On December 22, 2008, Guinea’s longtime dictator Lasana Conte died. Since then, military officers led by Captain Moussa Dadis Camara staged a coup and Camara declared himself president. In the months since Camara has been in charge there has been outrage from the African Union, European Union, the United States, and from the Guinean people. All had different ideas of where the country should go, but they all agreed that there was a very small window for an end to dictatorship and a chance towards democracy. Camara and his military cronies had just about enough on September 28th when 55,000 demonstrators showed up at the national stadium in Conkary rallying for democracy. Guinea’s answer was violence, 157 unarmed civilians were either shot or trampled while trying to flee the stadium while the army openly fired on innocent victims. There were reports of rape, torture, and inside sources say that Camara himself was the one that ordered the shootings. While the rest of the world was in disbelief, China made a move before the dust even could settle.
15 days after the killings in the stadium, the junta government announced a $7 billion deal with China. The deal includes oil and mineral rights in return for infrastructure This is a win-win situation for both countries. Camara and his thug government now have some cash and international credibility while China, unshaken by the brutality of the government they are doing business with now have new resources to feed their booming economy. The Chinese government has long proclaimed a policy of non-interference, making parts of Africa ripe for China’s picking. While the human rights agencies of the west fight ferociously to stop western firms from supporting brutal dictatorships across the world, China is now coming in and squashing any real progress. And who is feeding China’s desire for natural resources? Take a look at yourself in the mirror, actually take a look at the back of your mirror. It is probably made in China, as well as your sneakers and most of the other items that fill the room you are in. If something was going to stop China from working with bad governments it would have to be the west boycotting the materials being made in China. With the recession taking place in the United States and one on the forecast in Europe, dollars are going to be stretched and the way you make the most out of your buck is usually buying something with a label saying “MADE IN CHINA”.
By Chris Pedersen
Last Tuesday I attended “Reckoning with Torture: Memos and Testimonies from the War on Terror,” co-presented by PEN American Center and the ACLU at Cooper Union’s Great Hall. The event brought together more 17 well-known writers and human rights workers to read from the War on Terror’s chilling record.
I attended this event not long after screening Steve York’s Confronting the Truth, a documentary about the use of truth commissions to respond to the needs of victims of mass atrocities. The film focused on examples from South Africa, Peru, Morocco, and Indonesia, which, while varying in methodology, all aimed to create a space for victims’ voices to be heard and become part of the public record. This documentary helped me frame “Reckoning with Torture” as an attempt at public truth telling.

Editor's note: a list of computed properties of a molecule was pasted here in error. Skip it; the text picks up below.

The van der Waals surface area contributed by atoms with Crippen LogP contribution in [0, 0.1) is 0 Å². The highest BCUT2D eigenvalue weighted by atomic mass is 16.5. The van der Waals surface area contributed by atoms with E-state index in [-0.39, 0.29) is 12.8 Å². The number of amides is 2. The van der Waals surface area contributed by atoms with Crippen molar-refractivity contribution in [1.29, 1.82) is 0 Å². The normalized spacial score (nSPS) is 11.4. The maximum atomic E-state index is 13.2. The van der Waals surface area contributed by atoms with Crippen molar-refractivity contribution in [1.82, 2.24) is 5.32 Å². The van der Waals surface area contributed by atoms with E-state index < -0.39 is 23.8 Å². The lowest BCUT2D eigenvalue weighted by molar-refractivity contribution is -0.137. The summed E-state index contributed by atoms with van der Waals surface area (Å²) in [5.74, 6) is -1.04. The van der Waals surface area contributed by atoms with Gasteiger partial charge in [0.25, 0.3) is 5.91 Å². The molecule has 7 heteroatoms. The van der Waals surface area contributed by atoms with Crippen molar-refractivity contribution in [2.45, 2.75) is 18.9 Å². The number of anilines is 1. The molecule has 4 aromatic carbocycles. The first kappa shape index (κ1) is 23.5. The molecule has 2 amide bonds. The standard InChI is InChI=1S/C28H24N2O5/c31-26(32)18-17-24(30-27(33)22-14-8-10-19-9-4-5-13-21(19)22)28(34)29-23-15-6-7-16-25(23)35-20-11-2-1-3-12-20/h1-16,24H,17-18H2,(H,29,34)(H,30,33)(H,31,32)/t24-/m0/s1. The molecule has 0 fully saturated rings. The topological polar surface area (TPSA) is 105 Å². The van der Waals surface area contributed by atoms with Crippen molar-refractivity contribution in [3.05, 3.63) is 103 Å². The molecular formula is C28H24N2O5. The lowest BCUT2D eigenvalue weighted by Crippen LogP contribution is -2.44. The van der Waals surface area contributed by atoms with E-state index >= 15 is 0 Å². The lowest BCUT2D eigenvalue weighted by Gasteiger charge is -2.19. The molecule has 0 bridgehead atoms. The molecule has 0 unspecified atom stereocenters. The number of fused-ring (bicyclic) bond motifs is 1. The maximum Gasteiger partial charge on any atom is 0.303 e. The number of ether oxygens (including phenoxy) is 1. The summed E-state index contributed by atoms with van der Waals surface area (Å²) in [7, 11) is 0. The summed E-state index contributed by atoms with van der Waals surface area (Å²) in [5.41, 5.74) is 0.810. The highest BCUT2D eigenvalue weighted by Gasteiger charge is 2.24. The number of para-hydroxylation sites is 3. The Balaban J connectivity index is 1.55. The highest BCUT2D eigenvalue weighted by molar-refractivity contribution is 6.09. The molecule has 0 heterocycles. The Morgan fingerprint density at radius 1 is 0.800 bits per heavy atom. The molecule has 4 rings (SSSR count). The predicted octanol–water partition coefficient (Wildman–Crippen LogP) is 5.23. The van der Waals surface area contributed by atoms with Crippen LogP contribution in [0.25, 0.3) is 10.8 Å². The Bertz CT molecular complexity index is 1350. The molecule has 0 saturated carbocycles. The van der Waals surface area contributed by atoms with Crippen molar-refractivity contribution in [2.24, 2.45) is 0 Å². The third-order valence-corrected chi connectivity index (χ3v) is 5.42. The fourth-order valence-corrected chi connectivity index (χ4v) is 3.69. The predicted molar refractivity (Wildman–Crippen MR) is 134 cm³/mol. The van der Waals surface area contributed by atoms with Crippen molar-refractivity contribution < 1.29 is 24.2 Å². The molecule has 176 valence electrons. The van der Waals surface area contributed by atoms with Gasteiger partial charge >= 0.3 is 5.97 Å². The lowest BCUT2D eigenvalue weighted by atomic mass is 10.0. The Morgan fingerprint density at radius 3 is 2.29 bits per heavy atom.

When I walked into the Great Hall I was greeted by two floor-to-ceiling screens showing images of handprints of Iraqis detained in U.S. military jails, which had had been manipulated by artist Jenny Holzer. On the armrests of our seats were sheets of paper marked with the handprints of those who had died while under U.S. custody during the War on Terror. All of the images, which also included censored memoranda and reports, had been made available by way of the Freedom of Information Act, used since 2003 by NGOs and others to petition for their release.
With these haunting images as backdrop, I listened as participating authors read testimony from the War on Terror taken from official state documents, legal memos, and victims’ statements. Some segments were outrageous, like a statement by GW Bush reaffirming the United States’ adherence to the Geneva Convention in the aftermath of the Abu Graib scandal. Other parts were devastating, like watching video footage of Guantánamo detainees disclose the details of their treatment in detention or hearing autopsy reports of those who died in U.S. prisons.
The readers of these testimonies (including such luminaries as Art Spiegelman, Eve Ensler, and Paul Auster) were themselves moved and left a powerful impression on me. Yet it also wasn’t about them. They were there to draw an audience to bear witness to and create a public record of the atrocities committed during the War on Terror, whose victims are dispersed around the world, some still in prison. The likelihood that a formal truth commission will emerge to recognize and record their stories seems slim. I hope you’ll take the time to see and hear what took place last week in the Great Hall.